Sudoku; an innocent puzzle with very deep math
Passing time with a good puzzle; more people have been doing so lately. Wil Schilders, professor of Numerical Mathematics, can tell from the sales figures of his books. He wrote ‘Solve every sudoku’ in 2009, but meanwhile it has been refreshed and is selling well again. The follow-up ‘Solving difficult sudokus’ will be released this week. "Nothing is more fun than understanding a difficult puzzle."
"People who are at home a lot now and have been redoing the house, are finished at some point and then start to look into puzzles they can solve," Wil Schilders explains the increase in interest in his new book ‘Solve every sudoku’. The professor, who has also been the director of Platform Wiskunde Nederland since its foundation, wrote it in 2009, the last year - of the thirty in total - that he worked for Philips. During the many business trips, he always bought sudoku books. “As a mathematician, I look for structures. I made notes in my collection of puzzle books and I noticed that there are different styles of sudoku per country. I am talking about the original puzzle with nine boxes of nine boxes, where the numbers from 1 to 9 may only appear once on each line and column.”
As a hobby, he wrote a self-help book for the general public about how to tackle this. “I was already a part-time professor at the TU/e, I like to teach students how to look at things differently and I also enjoy helping people to take their sudoku-solving skills to a higher level. I provide a kind of step-by-step plan in my book. You simply ‘see’ the first numbers, then you discover the forced locations of certain numbers and then you continue working with number pairs. In this box you must have a 1 or a 3. If you get stuck with your logical steps, you have to continue with intelligent gambling. It is then time to exchange the pen for a pencil and have an eraser ready.”
That first book was recently refreshed. Small errors have been corrected, there are new exercises and there is a nicer cover around it. The follow-up ‘Solving difficult sudokus’ will be released this week. A nice fact: "To get a unique solution for a sudoku, you need at least seventeen given numbers.”
For Schilders, the corona crisis results in the postponement of his visiting professorship at the Bergische Universität Wuppertal. Instead of this spring, he will go to Germany in November if possible. Incidentally, that invitation is the reason that a second book on solving sudokus was published. “I was asked which public lectures I would like to give in addition to my guest lectures. I introduced my hobby, but realized that this also meant that the German translation had to be ready soon. With the help of a colleague, the German version has now been completed and will soon be available in Germany, Austria and Switzerland.”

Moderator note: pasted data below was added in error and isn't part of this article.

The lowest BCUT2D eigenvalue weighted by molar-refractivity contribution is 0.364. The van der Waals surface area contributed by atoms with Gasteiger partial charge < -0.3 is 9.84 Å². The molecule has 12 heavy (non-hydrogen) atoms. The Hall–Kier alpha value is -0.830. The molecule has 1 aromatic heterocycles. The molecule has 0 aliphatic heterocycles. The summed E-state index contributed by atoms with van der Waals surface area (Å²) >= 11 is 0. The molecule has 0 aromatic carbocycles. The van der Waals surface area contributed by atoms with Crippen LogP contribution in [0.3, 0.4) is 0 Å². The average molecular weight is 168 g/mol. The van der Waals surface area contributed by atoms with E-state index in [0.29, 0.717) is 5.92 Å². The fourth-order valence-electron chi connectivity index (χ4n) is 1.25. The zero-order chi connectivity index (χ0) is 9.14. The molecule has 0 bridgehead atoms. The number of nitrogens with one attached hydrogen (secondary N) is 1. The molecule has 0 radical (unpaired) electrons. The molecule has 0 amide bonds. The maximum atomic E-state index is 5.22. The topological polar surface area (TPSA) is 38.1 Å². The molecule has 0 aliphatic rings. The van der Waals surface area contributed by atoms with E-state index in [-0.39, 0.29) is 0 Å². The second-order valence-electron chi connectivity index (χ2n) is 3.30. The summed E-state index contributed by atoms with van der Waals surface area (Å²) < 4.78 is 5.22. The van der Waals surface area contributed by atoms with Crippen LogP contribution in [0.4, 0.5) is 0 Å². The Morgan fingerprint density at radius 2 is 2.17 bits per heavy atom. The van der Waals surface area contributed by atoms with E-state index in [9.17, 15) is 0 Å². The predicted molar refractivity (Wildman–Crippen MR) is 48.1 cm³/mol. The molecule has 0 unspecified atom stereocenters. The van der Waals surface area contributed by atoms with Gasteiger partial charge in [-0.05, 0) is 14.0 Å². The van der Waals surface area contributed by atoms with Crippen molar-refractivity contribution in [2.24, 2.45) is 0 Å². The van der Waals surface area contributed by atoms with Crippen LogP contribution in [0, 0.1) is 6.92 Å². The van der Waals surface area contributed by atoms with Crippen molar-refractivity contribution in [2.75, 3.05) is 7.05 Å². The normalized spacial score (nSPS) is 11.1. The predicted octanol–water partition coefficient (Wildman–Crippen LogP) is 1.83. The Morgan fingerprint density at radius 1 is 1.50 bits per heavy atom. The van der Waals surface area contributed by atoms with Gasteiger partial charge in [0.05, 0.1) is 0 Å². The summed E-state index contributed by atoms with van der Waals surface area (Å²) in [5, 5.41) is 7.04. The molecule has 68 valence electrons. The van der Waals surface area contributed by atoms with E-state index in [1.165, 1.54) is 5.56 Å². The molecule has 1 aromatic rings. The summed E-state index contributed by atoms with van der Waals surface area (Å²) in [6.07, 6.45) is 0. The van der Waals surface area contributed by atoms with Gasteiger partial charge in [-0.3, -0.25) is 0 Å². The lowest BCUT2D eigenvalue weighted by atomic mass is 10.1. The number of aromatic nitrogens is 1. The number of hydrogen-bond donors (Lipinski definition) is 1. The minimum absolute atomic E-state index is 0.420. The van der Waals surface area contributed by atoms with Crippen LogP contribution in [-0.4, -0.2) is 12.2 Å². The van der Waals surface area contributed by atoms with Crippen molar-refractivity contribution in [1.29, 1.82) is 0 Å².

Schilders self-publishes the books, but does use an agency for the sales. For example, the English version is available from Amazon and the book is also available from bol.com.
‘Solve every sudoku’ is not only translated into English and German. There will also be a French, Spanish and Portuguese edition: these will be translated by Schilders himself using the DeepL program, then colleagues in the relevant countries will correct the output. The network built up during his business life comes in handy for the final editing. “I heard a French colleague say that her father is at home because of Corona and he is bored. He's now editing the DeepL version, which is pretty decent, by the way.”
Schilders do not take part in competitions. “I don't like to be rushed by the clock. I'd rather take my time to solve them.” Sudokus seem to be mainly for fun, as a pastime, but beware; there are also many interesting mathematical aspects. "It seems innocent, but you can get into very deep math here." If you would like to know more about this, you can check the lecture that the professor gave at the CASA Mathematics Colloquim on April 22nd.